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Oregon (non-Pinot) Wine Chat Primer

Last week, one of my favorite grapes, Viognier, was the subject of WineChat — a weekly virtual gathering of wine enthusiasts on Twitter that focuses on a different wine or wine topic each Wednesday evening at 6pm Pacific Time.  This week, one of my favorite wine regions — Oregon — will be the focus of tonight’s WineChat.

Though many wine enthusiasts know Oregon for their Pinot Noirs, there are many notable wines made from other varietals.  And, these ‘other‘ grapes are the focus of this evening’s WineChat hosted by The Oregon Wine Board (On Twitter:  @Oregon_Wine).

For those Oregon Pinot Noir fans, please plan to join us for WineChat on Wednesday, May 23 – Tamara Belgard from Sip With Me blog (on Twitter: @SipWithMe ) and I (on Twitter:  @DrinkWhatULike) will be hosting Oregon Pinot Noir WineChat.

WineChat has become so popular — I believe last week’s Viognier WineChat hosted by Todd at WineCompass Blog was the most popular ever — that keeping up with all of the questions asked and information shared during the discussion is quite difficult, if not impossible for those (like me) that read slower than the Twitter feed moves.  To that end, I’ve taken to posting a few bits information and factoids about the weekly WineChat topic as an educational resource on Wednesday evenings.

I have been a huge fan of Oregon wines since I first discovered wine in 2005/2006 so I’m excited about learning more about Oregon’s other grapes tonight.  As a primer for this evening, I am posting a short Q&A with the Oregon Wine Board.

DWYL:  First, share with us the the mission of the Oregon Wine Board?

The Oregon Wine Board is a semi-independent Oregon state agency managing marketing, research and education initiatives that support and advance the Oregon wine and wine grape industry. The Board works on behalf of all Oregon wineries and independent growers throughout the state’s diverse winegrowing regions. The Oregon wine grape and wine industry contributes more than $2.7 billion in economic activity to the state economy each year, including more than 13,518 wine-related jobs and $382 million in wages.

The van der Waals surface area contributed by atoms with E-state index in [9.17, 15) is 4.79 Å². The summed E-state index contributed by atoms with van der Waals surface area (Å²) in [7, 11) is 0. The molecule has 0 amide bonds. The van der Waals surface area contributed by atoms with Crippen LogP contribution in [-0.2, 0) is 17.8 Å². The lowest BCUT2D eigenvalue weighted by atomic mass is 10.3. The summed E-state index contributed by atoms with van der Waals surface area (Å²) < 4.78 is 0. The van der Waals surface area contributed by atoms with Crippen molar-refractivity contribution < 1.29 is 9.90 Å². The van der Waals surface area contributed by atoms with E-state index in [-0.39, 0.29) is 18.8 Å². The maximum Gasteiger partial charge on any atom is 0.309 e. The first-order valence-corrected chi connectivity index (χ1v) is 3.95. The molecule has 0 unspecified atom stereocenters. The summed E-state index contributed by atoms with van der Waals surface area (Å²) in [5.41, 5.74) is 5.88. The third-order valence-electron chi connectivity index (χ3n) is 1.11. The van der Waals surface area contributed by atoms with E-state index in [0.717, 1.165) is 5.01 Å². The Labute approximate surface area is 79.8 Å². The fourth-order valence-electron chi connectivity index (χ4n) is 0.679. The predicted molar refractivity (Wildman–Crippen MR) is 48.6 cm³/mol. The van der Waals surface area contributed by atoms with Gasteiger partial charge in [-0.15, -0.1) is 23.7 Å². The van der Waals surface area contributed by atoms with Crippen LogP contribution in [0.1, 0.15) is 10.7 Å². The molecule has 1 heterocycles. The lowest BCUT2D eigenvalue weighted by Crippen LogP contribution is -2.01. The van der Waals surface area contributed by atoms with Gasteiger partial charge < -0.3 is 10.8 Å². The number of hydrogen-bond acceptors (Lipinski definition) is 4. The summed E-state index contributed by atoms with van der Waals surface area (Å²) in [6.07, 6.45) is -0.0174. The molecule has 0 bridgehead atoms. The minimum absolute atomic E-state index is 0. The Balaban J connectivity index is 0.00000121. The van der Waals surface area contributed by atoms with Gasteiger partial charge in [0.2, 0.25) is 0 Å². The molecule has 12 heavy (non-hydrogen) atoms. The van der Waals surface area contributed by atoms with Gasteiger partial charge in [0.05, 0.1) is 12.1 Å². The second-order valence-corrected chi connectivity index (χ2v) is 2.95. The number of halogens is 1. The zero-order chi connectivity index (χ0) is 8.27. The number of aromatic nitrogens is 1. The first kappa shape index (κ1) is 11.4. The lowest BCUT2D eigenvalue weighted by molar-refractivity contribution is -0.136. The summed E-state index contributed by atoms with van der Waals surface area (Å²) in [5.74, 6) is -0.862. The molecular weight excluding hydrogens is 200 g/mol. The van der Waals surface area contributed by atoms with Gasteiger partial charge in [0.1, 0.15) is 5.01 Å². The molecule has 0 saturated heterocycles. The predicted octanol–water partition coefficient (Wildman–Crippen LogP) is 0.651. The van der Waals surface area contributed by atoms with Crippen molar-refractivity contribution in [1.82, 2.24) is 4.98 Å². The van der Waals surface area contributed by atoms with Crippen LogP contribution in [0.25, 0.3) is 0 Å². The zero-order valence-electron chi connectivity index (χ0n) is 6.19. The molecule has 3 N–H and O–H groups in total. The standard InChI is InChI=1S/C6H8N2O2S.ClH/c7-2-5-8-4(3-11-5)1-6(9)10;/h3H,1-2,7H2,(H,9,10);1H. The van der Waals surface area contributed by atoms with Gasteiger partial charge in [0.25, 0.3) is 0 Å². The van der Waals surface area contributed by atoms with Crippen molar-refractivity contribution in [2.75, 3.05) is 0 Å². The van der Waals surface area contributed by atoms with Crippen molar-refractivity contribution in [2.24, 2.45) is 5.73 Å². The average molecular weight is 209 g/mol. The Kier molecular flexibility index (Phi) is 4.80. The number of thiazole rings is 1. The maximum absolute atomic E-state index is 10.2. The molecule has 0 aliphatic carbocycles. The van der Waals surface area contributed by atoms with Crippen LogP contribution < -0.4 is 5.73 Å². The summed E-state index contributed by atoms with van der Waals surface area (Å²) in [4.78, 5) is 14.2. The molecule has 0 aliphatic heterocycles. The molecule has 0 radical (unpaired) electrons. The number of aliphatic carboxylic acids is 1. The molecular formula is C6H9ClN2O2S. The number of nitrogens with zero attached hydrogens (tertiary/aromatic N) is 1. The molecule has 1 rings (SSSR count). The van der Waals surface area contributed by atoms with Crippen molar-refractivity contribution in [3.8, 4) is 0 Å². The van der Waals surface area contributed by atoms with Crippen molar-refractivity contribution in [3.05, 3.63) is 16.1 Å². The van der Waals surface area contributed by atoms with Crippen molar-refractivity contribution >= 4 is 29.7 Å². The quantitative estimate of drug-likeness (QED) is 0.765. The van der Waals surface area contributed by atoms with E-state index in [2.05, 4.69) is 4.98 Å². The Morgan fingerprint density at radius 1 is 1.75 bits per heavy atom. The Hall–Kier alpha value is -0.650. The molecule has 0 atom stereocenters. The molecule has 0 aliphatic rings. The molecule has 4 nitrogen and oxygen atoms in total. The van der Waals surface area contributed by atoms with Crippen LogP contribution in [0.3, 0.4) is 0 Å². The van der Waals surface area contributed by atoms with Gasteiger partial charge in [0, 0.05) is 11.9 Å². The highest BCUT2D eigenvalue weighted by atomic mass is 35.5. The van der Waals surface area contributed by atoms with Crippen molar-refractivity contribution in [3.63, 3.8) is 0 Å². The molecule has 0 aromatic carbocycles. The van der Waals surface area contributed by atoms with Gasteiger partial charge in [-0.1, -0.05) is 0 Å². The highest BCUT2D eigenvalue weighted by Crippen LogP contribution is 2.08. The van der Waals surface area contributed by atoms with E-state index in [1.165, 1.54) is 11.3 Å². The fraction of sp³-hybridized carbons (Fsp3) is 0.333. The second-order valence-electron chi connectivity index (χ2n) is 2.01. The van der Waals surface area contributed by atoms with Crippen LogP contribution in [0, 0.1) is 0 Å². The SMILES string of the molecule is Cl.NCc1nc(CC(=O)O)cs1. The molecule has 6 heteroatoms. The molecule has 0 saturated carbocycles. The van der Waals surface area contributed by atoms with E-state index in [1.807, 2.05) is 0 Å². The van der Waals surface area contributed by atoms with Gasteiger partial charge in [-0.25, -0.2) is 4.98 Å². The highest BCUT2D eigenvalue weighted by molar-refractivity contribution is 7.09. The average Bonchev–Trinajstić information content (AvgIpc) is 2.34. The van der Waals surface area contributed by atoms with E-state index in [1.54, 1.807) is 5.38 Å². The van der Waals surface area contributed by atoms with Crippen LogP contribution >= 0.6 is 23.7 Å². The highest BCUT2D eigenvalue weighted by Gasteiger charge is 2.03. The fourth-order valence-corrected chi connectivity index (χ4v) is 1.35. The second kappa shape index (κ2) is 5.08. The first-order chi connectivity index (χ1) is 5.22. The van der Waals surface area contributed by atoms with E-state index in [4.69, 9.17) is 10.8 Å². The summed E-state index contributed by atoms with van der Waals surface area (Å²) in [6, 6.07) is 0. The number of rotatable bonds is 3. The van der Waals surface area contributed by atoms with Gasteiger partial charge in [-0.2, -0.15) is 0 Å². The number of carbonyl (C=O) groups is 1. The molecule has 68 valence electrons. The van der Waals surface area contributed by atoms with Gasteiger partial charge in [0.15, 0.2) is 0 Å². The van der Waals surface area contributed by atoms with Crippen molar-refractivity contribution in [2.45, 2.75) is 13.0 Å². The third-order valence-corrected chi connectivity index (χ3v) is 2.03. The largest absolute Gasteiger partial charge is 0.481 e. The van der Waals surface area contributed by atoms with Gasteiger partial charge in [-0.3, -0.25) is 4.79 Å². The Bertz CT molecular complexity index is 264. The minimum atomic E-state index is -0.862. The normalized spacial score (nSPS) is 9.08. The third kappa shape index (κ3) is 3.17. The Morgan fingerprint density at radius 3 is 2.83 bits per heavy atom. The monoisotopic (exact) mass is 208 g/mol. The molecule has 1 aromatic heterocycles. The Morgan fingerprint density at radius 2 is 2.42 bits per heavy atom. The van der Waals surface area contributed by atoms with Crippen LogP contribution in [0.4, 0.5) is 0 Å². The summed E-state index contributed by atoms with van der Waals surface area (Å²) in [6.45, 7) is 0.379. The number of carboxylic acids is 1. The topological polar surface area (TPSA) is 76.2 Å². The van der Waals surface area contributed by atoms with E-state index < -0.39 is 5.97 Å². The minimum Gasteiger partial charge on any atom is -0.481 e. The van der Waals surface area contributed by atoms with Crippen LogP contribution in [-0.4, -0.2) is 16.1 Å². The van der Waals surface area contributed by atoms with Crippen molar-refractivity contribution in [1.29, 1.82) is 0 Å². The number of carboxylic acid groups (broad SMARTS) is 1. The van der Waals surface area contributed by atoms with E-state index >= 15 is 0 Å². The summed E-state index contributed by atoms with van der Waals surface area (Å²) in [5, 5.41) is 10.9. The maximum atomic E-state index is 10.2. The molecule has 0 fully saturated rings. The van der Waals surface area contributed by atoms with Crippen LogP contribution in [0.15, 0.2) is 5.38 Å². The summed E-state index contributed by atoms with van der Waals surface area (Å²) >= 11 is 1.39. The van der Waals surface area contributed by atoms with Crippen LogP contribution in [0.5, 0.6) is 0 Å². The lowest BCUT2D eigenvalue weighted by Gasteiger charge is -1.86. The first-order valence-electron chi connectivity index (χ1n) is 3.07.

DWYL:  What are the top three non-Pinot varietals (in terms of acreage planted) in Oregon?    Or, Oregon wine is usually associated with Pinot Noir (and for very good reason), what are some of the other most popular varietals in Oregon (I’m personally most familiar with Pinot Gris).

  • Pinot Gris 2,747 planted acres 
  • Chardonnay 950 planted acres
  • Riesling 798 planted acres
  • Cabernet Sauvignon 639 planted acres

DWYL:  Total number of wineries in Oregon?

Approximately 420

DWYL:  Can you provide little-know fact(s) about the Oregon wine industry? 

  • Because of the multiplier effect, Oregon wine is arguably the most value added commodity produced by the state’s agricultural sector. (The grapes are grown here, harvested and crushed here, the wine is produced here, packed here and sold here and elsewhere.)
  • Oregon is the third largest viniferous grape producing state in the union.
  • Oregon’s wines have an international reputation that far exceeds the size of the industry here, largely due to the pioneering work here to create the first New World Pinot Noir growing region.
  • This is the first Oregon Wine Month since the late 1980s when Neil Goldschmidt was governor.

A few other Oregon wine related factoids:

  • Oregon will be the host for the 2012 Wine Bloggers Conference.
  • In 2010, there were 1,930,763 cases of Oregon wine sold.
  • Oregon law requires that wines produced in the state must be identified by the grape variety from which it was made, and for most varietals it must contain at least 90% of that variety. The exceptions to the 90% law are the following varietals: Red and White Bordeaux varietals, Red and White Rhône varietals, Sangiovese, Tempranillo, Zinfandel and Tannat. For these wines, they follow the Federal guidelines of 75%. (via Wikipedia)
  • Wine has been produced in Oregon since the Oregon Territory was settled in the 1840s; however, winemaking has only been a significant industry in the state since the 1960s. (via Wikipedia)

For more complete coverage of Oregon Wine, I highly recommend that you check out the official Oregon Wine website.  If I’ve missed an important Oregon wine statistic or factoid, please leave a note in the comments to share.  And… don’t forget to join us on May 23rd for Oregon Pinot Noir WineChat!

Tonight, we will be opening one of my favorite Oregon white wines  — the Sokol Blosser Evolution — as well as wines from Cana’s Feast Winery.  Please join us!

To join us for Wine Chat tonight, open a bottle of your favorite Viognier, log in to Twitter and tweet along with us beginning at 9pm Eastern Time.  Be sure to use the ‘#winechat‘ hashtag for each tweet and follow the #winechat stream via Tweetdeck, Hootsuite or other Twitter tool.